Instead, the old man remembered how stubborn she was when he asked for her hand, how she completed him, gave purpose to his actions, how he had known her since they were children, and his

life with her was clear the moment he made contact with those piercing hazel eyes. More tears flowed across his cheeks.

“Oh, what I would give”, he said in a soft voice. A once successful businessman who acquired quite a fortune. He placed his family name in a prestigious echelon; he had servants who catered to his every whim; he could afford every comfort known to man, yet, he would have gladly given it all away to be reunited with his wife. He would have given anything to raise the one who lies beneath the snow.

Arlo took a chug of the last bottle of whiskey he had received as a gift upon selling the company. He sat on his bed, a cold and dry reminder he would fail once again to get any sleep. He beheld the picture of the swings and gave a small whimper, which then turned into a sob. He looked to the side and pretended Annie was still there, comforting him and guiding him through the dark and

lonely night. Tired of crying, he threw the empty bottle into the fire, causing a fiery crash that quickly dissipated. He laid on the bed and was able to close his eyes, with the lamp still lit, placed on his


In a sudden fit, he aggressively awoke from his restless nap in the middle of the night, short of breath and delirious, as if waking up from a nightmare. The lamp was still lit, though only the last drop of oil-fueled its fire. Arlo sat up and placed his feet on the hardwood floor and found it freezing and pleasant at the same time. Chills went up his spine, and he was prompted to stand. Bent over and trying to regain his composure, he caught a glance of the picture he took to bed.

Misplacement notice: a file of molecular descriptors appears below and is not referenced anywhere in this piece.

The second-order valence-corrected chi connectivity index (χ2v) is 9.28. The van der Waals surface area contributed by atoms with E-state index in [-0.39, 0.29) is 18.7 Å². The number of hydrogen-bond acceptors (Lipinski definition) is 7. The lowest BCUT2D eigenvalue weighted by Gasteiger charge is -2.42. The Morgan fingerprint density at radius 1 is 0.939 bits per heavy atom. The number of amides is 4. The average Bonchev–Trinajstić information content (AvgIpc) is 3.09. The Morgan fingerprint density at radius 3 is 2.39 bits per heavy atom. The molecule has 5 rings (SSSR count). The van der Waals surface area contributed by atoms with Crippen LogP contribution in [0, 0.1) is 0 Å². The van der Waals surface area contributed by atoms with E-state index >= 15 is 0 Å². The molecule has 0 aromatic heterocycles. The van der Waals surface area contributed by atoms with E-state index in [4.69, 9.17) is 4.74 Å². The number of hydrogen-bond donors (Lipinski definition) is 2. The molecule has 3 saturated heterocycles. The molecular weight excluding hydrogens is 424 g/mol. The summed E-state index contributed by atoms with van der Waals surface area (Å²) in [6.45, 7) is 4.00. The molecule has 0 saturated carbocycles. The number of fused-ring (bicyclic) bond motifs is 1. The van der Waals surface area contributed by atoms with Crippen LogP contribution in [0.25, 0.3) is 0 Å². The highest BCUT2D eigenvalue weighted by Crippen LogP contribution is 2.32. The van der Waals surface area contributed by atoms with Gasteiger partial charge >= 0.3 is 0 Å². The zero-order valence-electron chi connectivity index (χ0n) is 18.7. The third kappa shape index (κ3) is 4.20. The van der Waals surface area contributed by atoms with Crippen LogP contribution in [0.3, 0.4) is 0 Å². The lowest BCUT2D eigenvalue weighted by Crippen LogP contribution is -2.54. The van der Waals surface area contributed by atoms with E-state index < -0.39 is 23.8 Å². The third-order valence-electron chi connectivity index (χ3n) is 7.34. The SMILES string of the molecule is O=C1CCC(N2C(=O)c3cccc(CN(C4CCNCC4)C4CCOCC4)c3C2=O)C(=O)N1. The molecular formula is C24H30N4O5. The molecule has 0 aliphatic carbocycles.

Startled, he grabbed it for study. He saw himself as a young lad, he saw the swings and the black-and-white grass, he saw the clouds and the sun, but there was no one pushing him on the swing. His younger-self was looking behind him, laughing at someone, but there was no one there. Perplexed, Arlo ran his hand down his mouth.

Arlo stopped breathing and experienced horripilation as he felt another presence in the room. Suddenly, he was called by the echo of what seemed like a beast awakened from its slumber. He lifted

his gaze and saw a celestial apparition. The room was grey and the light emitted from the ghost created no shadows, only a peering glow ran across its shape. Arlo’s frail lips trembled; he was simultaneously amazed and appalled at what he was seeing. The ghost came closer and the lonely old man knew not what to do; he froze. As the specter became clearer, he could recognize familiar traits; characteristics that made him lose his fear and become indulged.


Standing before him, the vision seemed to have peaceful glowing eyes. The ghost wore a long thin dress, was barefoot, and had her hair down, completely still. The shapeless aura that adorned its silhouette made it warm against the cold of the night. It was clear to see: her lips, her eyes, her complexion, unmistakable and unforgettable features. It ran its fingers through the old man’s right hand, which he was hesitantly holding up attempting to touch the phantom of his wife. The blowing of the snow became as audible as the man’s bewilderment. Filled with fear but fueled by joy, he

gingerly embraced the ghost of his wife and was impelled into a music-less dance.

After a short waltz, akin to the dance on their wedding night, the ghost caressed the old man’s face, smoke protruding from her fingertips. “I’ve come to soothe you”, she whispered. Their eyes

locked, and with a sigh of relief, their mouths pulled closer to each other. As soon as their lips touched, the lamp oil ran out and the flame went, along with the old man and the ghost.

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2 Responses to Lamplight Symphony By John Pink

  1. daniebothawriter says:

    Hi John,
    Poor old Arlo. It was impossible not to feel deeply for the wretched man, alone, (his wealth in spite), thumbing through his photos—yearning for days gone by. If only.
    Thanks for sharing!


  2. ritasrites says:

    What a touching story about love, aging and loss.